David Byrne, former Talking Heads frontman, discusses his passion for bicycles and what he thinks New York City should do to become more bike friendly.
This is a New York Times video oldie I happened to have among my files, but it's good listening practice, although the clip isn't easy at all.
Watch the video clip and say whether the statements below are true or false.
1. David never wears a helmet when he cycles.
2. David is well-known in New York for defending the use of the bike.
3. David plans his routes depending on where the bike lanes are.
4. David himself has designed some of the bicycle racks in the city.
5. He has no time to enjoy the surroundings as he cycles.
6. He moved to New York in the 1970’s.
7. On his last tour the band had bikes available to cycle.
8. In Copenhagen, a third of the workforce cycles to work.
9. Towns in northern Italy are the least bike-friendly.
10. David feels a quick change in the city is happening.
So a lot of folks ask me if I wear a helmet. I have a really nice helmet and I do wear it if I'm in kind of parallel city traffic. But when I feel completely secure and pretty safe like here on the West Side, I don't feel the need, I don't feel like it’s…, I don't need to risk helmet hair.
To many New Yorkers this has become a common sight, David Byrne the musician, artist and former Talking Heads front man riding his bike through New York City.
It's hard for a lot of New Yorkers to remember what this area used to be like. It was a pretty much of a dark underbelly of downtown.
Byrne is of the city's most visible and vocal advocates of urban bicycling.
This city has gradually become more accommodating. They started adding like painted bike lanes. Now in the last few years the pace has really quickened. I plan my route from A to B based on where these bike lanes are.
Lately he is taking his advocacy to a new level , designing bike racks, promoting bike share programmes and pushing for more bike access in city streets.
Well as a commuter, right now I live in Midtown, on the Westside and I use the Hudson River bike path as a way of getting up and down town. How it feels to ride around in a city? It's just an exhilaration to get this kind of, very kind of nicely pace perspective of the city that I think because you're kind of gliding on wheels it feels kind of dreamy and. There is a sense of kind of floating through the landscape and watching it as it goes by. But you can stop at any moment if something catches your eye.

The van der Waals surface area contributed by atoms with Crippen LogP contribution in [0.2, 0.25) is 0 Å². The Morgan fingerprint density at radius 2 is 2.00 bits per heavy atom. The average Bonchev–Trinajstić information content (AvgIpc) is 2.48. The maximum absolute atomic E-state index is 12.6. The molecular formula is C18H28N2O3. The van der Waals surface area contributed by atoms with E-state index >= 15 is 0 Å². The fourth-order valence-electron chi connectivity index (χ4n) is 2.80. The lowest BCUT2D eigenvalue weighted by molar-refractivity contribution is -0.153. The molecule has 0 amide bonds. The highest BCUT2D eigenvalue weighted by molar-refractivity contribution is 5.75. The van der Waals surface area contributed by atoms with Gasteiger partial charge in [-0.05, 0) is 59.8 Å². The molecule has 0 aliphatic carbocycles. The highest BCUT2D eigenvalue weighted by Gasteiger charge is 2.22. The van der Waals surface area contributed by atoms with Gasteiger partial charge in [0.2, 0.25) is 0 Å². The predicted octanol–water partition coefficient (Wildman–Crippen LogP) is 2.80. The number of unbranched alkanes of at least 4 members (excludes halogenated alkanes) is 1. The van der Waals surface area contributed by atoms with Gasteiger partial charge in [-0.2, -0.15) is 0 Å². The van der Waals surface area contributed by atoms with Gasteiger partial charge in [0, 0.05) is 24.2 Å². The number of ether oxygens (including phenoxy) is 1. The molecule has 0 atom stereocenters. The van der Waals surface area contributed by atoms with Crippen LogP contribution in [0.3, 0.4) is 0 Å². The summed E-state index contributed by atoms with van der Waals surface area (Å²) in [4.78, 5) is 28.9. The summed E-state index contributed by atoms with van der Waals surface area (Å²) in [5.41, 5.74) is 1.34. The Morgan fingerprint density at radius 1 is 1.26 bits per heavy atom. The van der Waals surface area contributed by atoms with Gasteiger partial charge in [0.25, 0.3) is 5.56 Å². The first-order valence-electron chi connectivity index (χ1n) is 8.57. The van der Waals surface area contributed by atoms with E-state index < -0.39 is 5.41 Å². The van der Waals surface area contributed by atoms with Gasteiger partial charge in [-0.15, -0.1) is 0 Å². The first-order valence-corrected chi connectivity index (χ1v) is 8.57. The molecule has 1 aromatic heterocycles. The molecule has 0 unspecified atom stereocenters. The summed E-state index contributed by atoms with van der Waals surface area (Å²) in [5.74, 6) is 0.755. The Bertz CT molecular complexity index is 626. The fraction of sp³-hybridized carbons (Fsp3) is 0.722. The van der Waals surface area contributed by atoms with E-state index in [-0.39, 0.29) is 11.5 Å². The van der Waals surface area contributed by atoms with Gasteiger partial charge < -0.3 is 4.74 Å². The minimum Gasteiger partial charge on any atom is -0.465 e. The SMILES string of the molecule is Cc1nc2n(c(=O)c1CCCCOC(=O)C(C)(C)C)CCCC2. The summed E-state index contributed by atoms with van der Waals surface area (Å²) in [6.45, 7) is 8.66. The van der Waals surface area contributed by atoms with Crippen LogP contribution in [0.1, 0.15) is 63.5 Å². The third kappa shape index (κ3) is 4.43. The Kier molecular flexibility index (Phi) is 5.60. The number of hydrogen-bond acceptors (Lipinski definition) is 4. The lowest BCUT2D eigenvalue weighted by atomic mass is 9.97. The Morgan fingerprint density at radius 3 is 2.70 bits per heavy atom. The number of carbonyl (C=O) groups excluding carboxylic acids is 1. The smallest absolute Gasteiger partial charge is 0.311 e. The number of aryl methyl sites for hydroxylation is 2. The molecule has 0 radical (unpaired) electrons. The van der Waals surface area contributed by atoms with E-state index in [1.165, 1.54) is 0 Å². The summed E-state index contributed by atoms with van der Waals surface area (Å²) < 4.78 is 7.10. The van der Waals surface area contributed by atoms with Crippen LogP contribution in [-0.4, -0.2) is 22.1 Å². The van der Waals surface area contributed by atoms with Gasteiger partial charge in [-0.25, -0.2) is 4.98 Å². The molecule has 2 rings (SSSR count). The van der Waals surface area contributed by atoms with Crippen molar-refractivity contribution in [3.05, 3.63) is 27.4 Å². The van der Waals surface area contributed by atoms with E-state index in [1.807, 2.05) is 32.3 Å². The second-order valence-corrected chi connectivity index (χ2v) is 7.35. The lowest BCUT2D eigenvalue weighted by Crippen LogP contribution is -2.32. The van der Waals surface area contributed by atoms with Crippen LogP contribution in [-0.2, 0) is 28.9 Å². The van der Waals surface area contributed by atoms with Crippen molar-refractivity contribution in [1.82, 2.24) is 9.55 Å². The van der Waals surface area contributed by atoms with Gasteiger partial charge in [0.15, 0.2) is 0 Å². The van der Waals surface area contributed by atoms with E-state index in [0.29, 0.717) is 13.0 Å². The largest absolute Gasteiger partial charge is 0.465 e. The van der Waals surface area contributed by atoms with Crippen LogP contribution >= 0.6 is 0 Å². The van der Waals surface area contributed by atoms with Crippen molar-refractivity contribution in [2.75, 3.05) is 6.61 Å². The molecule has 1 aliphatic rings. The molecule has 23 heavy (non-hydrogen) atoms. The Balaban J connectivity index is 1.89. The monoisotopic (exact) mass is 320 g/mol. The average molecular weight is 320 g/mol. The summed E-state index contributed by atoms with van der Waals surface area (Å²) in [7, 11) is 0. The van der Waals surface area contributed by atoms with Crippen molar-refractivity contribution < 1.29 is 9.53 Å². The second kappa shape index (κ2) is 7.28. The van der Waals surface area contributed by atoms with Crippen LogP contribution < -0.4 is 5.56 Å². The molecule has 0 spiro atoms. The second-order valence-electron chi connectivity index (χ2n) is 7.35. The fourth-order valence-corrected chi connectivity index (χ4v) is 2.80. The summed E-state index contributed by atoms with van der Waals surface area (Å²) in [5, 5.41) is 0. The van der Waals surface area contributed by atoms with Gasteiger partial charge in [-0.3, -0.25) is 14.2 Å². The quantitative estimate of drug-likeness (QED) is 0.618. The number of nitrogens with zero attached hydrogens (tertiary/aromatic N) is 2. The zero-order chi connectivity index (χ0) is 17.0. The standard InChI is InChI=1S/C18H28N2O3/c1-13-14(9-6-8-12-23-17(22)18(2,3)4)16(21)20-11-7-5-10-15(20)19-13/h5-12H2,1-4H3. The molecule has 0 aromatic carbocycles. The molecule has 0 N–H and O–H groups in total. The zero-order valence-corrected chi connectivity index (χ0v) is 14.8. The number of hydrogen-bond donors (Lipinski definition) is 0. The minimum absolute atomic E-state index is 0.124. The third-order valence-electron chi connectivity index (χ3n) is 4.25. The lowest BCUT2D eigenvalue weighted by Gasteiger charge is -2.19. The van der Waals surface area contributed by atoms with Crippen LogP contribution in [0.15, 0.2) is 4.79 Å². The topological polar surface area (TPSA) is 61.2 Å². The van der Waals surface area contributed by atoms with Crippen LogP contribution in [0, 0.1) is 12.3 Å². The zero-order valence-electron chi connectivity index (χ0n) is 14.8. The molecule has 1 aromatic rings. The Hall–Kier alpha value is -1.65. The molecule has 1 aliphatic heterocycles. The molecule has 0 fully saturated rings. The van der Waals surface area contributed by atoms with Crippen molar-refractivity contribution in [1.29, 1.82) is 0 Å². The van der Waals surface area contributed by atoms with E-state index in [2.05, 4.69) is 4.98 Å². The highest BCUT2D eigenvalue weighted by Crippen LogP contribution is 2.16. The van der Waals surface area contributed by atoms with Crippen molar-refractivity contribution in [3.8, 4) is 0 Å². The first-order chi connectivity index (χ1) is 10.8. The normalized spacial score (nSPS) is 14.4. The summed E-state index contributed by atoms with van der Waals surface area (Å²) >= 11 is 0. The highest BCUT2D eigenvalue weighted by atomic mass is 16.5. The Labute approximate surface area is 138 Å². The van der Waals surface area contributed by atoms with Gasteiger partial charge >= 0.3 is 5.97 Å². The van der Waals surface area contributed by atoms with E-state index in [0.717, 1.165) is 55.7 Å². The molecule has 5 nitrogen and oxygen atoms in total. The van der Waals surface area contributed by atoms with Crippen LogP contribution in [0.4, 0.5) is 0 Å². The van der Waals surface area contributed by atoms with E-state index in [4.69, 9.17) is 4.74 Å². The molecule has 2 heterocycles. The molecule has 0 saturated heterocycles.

I started biking around Lower Side few years after I moved to New York. When I moved here in the mid-70's it was you know Gerald Ford to the city dropped dead. It was a city on its knees. But that's a lot of that has changed. It's viewed as the place to grow up and have a life and not a place just to quickly make some money and then escape to the suburbs as soon as you can.
The band I toured with, the band and the singers and dancers that I toured with last year we had 7 bikes on the road with us. They would fold up and go into the luggage compartment of the bus. Usually a few of us would go up and explore during the day.
In his new book called Bicycle Diaries, Byrne chronicles his experiences and musings riding in many of the world’s great cities.
Probably the most bike-friendly cities in the world aren't the ones you would expect. You would expect Amsterdam, Copenhagen, they are very bike-friendly, especially for their size. The ones that are incredibly bike-friendly are these Northern Italian towns, Ferrara, Modena. Those ones… it's almost like the whole, the whole center of the city is closed off. In the center you see like grandmas, beautiful women, kids, everybody is just biking around.
So what recommendations does a gracefully aging rock star have for his home city?
Bury the West Side Highway, put it underground. Put the highway underground if you want to keep the damn highway. More bike lanes in areas that aren't served, which means probably the East Side, there aren't many bike lanes say on… each village connecting each village to different…, there is a couple but not that many.
For a guy who has been biking here since the 1970's the pace of change in the city might seem slow but David Byrne seems to think that someday maybe we will get there.
Yeah, but little by little. It's not going to be something overnight.
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